Within days after the Republican congressional landslide election victory in November, incoming House Speaker Newt Gingrich announced that a constitutional amendment allowing school prayer would be a priority for the new Congress.
The GOP prayer initiative has gained momentum from a proposal left on the table from the Reagan era and now being championed by Rep. Ernest Istook, a conservative Republican from Oklahoma first elected in 1992.
When Reagan proffered the amendment in the early 1980s, it foundered on the shores of a Democratic Congress, not even emerging from the Judiciary Committee. This year, conservative representative Henry Hyde (R-Ill.) will chair the House Judiciary Committee, and he is promising to consider the bill after the House has dispensed with items on the GOP's Contract with America.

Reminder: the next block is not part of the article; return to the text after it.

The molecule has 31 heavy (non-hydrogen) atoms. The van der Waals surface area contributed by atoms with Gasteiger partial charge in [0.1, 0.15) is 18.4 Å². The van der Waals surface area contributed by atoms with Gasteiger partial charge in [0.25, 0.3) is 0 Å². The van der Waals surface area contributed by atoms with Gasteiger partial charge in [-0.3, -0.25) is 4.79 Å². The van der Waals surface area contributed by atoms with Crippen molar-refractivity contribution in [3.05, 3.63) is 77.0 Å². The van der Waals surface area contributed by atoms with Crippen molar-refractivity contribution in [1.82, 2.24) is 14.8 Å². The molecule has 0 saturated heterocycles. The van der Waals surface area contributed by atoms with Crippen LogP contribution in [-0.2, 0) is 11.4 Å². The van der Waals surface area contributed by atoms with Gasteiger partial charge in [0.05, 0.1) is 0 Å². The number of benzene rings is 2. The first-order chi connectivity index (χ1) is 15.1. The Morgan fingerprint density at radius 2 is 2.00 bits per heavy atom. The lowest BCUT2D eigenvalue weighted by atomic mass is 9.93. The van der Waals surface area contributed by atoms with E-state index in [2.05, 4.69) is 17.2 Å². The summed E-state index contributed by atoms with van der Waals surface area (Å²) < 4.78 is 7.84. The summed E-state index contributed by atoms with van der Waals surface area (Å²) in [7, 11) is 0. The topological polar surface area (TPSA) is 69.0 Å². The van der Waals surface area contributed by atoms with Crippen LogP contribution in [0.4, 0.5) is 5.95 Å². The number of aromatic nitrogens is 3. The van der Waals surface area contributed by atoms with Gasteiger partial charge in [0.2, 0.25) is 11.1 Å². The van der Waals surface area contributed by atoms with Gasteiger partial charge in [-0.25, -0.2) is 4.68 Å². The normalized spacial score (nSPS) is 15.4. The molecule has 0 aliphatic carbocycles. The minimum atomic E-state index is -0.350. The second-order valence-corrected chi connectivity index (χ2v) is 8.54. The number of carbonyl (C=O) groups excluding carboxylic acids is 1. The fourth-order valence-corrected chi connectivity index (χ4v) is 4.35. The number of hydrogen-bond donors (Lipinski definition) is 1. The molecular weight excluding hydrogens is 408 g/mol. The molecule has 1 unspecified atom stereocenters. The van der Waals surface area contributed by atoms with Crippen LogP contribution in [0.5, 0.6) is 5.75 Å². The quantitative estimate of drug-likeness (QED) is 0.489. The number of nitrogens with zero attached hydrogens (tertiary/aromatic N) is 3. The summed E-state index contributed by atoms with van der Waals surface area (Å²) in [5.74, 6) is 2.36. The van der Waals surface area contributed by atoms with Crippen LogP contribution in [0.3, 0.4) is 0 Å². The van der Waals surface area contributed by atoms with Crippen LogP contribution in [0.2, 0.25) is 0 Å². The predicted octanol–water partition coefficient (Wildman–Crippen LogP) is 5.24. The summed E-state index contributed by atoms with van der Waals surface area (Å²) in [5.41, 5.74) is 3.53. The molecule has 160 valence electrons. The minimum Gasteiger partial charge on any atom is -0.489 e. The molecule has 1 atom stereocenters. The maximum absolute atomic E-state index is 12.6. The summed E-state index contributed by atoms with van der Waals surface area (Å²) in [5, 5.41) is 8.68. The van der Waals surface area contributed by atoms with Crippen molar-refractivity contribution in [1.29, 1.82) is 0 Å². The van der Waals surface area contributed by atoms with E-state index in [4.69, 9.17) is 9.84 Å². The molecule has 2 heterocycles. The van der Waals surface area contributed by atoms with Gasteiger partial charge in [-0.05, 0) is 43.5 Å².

Though President Clinton initially sounded receptive to the idea, he soon backed off after criticisms by his own party that he sounded too conciliatory. Clinton then warned that an amendment would be "inherently coercive."
Many conservative Christians have sought a way to return prayer to public schools since 1962, when the U.S. Supreme Court ruled that school-led prayer violated the First Amendment. Christian recording artist Carman has collected 750,000 signatures during the past year toward his goal of 1 million in support of a school-prayer amendment. However, the Supreme Court in the past three decades has consistently ruled mandated invocations unconstitutional, most recently in 1992 by striking down clergy-led prayer at a graduation ceremony.
NO CHRISTIAN CONSENSUS: Christian response to the recent GOP school-prayer amendment to the Constitution is mixed. Foes fear a return to a time when school officials wrote and led ...1